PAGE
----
The basis for the LMNO’s discrete circuit topology was originally a limited-run mic pre designed by Jonathan Little in the late ’80s. This single-channel pre was an insider choice among top engineers, producers and artists, and offers unique features and operating modes not available in any other mic pre. One unique feature is the built-in IBP phase-alignment tool. Phase alignment is crucial when using two mics placed on the same source or combining the mic and DI signals on bass or guitar. This set of passive, all-pass analog filters allow rotating the audio phase 360 degrees. For external use in a mix, this section is also available separately from the preamp via line-level XLR inserts.
I liked the ability to instantly toggle between the front panel XLR mic jack and a second XLR on the rear. This let me A/B mics on a singer or two mics that were placed differently on the same source. I also liked the low-frequency resonance control, which blends in an adjustable, musical LF peak without adding a specific equalizer circuit.
For added sonic color, you can overdrive the output transformer without distorting the rest of the all-discrete circuit. For a pristine, transparent sound, bypass the output transformer for transformerless operation. If you don’t need to ride level, then you can switch the master output trim pot out of circuit. With the master output off, the bypass acts as an output mute. Inside the chassis, space is provided for installing your favorite mic input transformer, or you can temporarily connect one using the 5-pin XLR on the rear panel.
To establish full gain potential (+74 dB) and avoid switching transients, the manual recommends stabilizing the unit for an hour before use, but mine seemed fine in 20 minutes. It’s powered by an external, linear 47-volt “line-lump” supply.
IN THE STUDIO
My first test involved a female vocalist singing into a Mojave MA-200 tube mic. The Lmnopre has two mic gain controls — low gain (+20 to +48 dB) and high gain (+40 to +74 dB) — for adjusting its fully differential Class-A gain stage. This singer required the low-gain mode (about 40 dB), as did most of my recording projects. The unit offers a tremendous amount of gain (+31dBm max output), making it viable for Foley or ambient recording. The sound was extremely clean, neutral and quiet — clean enough for me to hear the mic’s output compress on louder levels and the inherent noise floor of the mic’s 5840 tube. For this mic and singer, I preferred using the transformerless output, but I made sure I was driving a fully balanced input on the next piece in my recording chain. I found no differences in the noise floor in either mode; high gain simply gives you a cleaner-sounding level.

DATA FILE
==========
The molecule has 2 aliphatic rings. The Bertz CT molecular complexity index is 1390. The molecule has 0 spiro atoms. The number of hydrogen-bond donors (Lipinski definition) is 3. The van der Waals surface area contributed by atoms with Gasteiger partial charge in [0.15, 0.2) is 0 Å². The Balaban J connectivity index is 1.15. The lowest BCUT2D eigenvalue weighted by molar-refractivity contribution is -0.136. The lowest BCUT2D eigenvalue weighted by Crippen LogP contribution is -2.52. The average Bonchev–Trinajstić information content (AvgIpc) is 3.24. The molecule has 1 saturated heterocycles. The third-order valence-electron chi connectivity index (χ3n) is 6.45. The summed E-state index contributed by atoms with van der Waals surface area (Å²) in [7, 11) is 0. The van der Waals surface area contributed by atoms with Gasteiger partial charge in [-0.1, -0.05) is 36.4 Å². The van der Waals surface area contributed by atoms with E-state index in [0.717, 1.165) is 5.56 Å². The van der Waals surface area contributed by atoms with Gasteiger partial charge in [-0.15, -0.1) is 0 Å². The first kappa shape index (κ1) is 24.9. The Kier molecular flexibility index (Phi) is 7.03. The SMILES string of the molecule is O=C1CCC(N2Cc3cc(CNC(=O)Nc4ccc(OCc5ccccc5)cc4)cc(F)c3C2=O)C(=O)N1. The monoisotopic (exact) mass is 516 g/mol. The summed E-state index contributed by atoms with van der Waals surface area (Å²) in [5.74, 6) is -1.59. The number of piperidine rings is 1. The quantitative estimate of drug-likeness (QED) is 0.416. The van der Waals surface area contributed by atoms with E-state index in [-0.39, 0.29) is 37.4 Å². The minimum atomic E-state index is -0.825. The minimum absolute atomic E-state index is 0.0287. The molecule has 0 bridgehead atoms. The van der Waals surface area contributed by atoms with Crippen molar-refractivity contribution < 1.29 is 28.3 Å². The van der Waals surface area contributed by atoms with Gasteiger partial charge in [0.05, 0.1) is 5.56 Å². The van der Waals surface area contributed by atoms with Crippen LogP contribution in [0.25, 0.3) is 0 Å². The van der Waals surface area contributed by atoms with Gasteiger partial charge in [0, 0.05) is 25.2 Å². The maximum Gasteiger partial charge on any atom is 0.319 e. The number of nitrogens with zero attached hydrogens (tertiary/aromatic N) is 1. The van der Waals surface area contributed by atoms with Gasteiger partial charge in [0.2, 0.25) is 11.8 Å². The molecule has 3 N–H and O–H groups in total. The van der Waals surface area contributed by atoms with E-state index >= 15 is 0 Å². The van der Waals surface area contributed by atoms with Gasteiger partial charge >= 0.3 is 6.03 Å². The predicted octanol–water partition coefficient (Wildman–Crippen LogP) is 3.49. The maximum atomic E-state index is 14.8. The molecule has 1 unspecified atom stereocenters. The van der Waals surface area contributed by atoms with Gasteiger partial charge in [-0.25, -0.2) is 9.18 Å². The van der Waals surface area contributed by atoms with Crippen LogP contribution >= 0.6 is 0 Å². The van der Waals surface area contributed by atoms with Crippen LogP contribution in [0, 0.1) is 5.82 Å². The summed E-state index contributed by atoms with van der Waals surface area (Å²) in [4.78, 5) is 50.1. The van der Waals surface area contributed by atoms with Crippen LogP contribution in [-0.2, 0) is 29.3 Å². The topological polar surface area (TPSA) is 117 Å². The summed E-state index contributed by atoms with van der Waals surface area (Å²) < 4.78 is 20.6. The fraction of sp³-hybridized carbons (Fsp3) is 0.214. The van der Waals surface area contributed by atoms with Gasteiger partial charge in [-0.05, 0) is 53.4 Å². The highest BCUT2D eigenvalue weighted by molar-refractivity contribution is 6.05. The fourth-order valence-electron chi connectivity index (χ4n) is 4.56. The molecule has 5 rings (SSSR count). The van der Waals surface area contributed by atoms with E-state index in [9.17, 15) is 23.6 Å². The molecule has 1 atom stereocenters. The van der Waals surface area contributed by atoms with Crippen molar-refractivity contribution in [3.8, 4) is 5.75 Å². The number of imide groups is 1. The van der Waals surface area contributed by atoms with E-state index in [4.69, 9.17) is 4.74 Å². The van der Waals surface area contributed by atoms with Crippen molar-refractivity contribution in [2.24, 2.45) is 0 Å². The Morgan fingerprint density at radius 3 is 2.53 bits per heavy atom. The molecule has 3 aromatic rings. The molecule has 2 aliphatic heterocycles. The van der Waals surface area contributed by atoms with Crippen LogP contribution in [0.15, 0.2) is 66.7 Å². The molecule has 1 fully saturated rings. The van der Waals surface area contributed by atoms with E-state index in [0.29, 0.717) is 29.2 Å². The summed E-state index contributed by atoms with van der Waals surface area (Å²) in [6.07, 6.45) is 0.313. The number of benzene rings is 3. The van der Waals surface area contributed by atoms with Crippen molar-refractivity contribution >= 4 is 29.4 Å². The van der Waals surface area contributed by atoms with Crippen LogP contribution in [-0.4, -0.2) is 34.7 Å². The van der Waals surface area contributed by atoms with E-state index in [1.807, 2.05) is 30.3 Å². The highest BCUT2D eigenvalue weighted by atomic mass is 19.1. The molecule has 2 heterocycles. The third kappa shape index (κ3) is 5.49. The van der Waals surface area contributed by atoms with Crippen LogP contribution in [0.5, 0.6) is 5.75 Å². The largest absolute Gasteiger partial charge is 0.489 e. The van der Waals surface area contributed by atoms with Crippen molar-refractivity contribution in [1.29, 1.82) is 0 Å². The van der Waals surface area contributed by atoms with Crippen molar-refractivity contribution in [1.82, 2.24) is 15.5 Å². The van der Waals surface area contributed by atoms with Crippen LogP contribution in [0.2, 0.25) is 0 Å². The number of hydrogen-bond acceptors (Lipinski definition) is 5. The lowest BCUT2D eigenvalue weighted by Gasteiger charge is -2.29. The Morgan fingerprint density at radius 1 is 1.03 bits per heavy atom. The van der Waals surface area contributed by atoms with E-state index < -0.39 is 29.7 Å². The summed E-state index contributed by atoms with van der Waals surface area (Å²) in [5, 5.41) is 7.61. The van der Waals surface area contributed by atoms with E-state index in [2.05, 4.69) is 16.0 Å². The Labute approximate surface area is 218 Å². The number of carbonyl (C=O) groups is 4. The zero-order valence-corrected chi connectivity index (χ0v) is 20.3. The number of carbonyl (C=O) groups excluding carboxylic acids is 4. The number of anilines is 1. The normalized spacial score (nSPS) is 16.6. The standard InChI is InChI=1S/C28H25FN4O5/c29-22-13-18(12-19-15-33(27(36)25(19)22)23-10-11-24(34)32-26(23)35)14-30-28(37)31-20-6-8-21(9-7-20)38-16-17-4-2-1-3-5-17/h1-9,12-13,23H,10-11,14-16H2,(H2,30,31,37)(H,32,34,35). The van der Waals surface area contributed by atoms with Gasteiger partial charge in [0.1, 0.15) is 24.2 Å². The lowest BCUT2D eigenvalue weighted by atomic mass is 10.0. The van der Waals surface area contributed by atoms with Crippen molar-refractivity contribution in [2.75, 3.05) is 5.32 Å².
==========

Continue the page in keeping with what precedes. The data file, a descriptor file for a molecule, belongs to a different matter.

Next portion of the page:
The Lmnopre’s LF resonance effect was most pronounced on vocals, sounding just like the LF proximity effect that occurs when a singer hugs the mic. My female singer “pops” easily, even with a screen, so she prefers to sing further away from the mic. I cranked up the LF resonance effect, and it sounded like she had moved within inches of the mic.
Lmnopre has two ¼-inch DI input jacks labeled “A” and “B.” I recorded a Fender Precision bass direct using A and miked a Fender Bassman amp with a Neumann U47 FET mic going through the mic pre in the studio’s API console. Input A is best suited for passive pickups. It has a 10-megohm active buffer amp before the custom DI input transformer, while B connects you directly to the 50k-ohm primary of the custom DI input transformer (giving you 6 dB less gain). I used this input for synths and guitars with active pickups. If you use the same DI path all the time, then you can set jumpers to configure the other DI’s ¼-inch jack as a thru to feed a guitar amp.
The IBP phase-alignment tool was handy when I combined the DI and mic signals to one track. The bassist played each string separately while I rotated the IBP knob until all notes were at about the same dynamic level. The DI bass sound was very clean and clear. I wanted more “hair” on the sound (like on a guitar amp with master volume), so I turned the master output knob down and boosted the gain. Saturating the output transformer produces an extreme sound with more attack than a tube-based preamp breaking up. You can do this on any source, but instruments with more sustain, such as guitars and basses, sounded best.
On electric guitar, I used the API console and the Lmnopre with two Shure SM57s on a single amp. Both mics were four inches away, with one aimed at the speaker cone’s exact center and the other off to the side but pointed at the center. The IBP control let me change the tonality of the mics’ combined sound — anywhere between thin and phase-cancelled to big and fat in which most of the frequencies were in phase and summing together. When panning the two guitar signals left and right, rotating the IBP to about 90 degrees produces a very wide stereophonic image; be sure to check it in mono!
A VERSATILE RECORDING TOOL
Priced at $1,680, this unit offers control over sound quality by providing options and customized touches that begin at the circuitry level. With its excellent construction, I’d have no worries about taking it on the road in a tracking rack. And Lmnopre’s useful features such as the IBP, dual XLR mic inputs, dual DI inputs, LF resonance control and variable gain staging make it a perfect choice for those who are picky about their signal path.
Little Labs, 323/851-6860, www.littlelabs.com.
Barry Rudolph is an L.A.-based recording engineer. Visit him at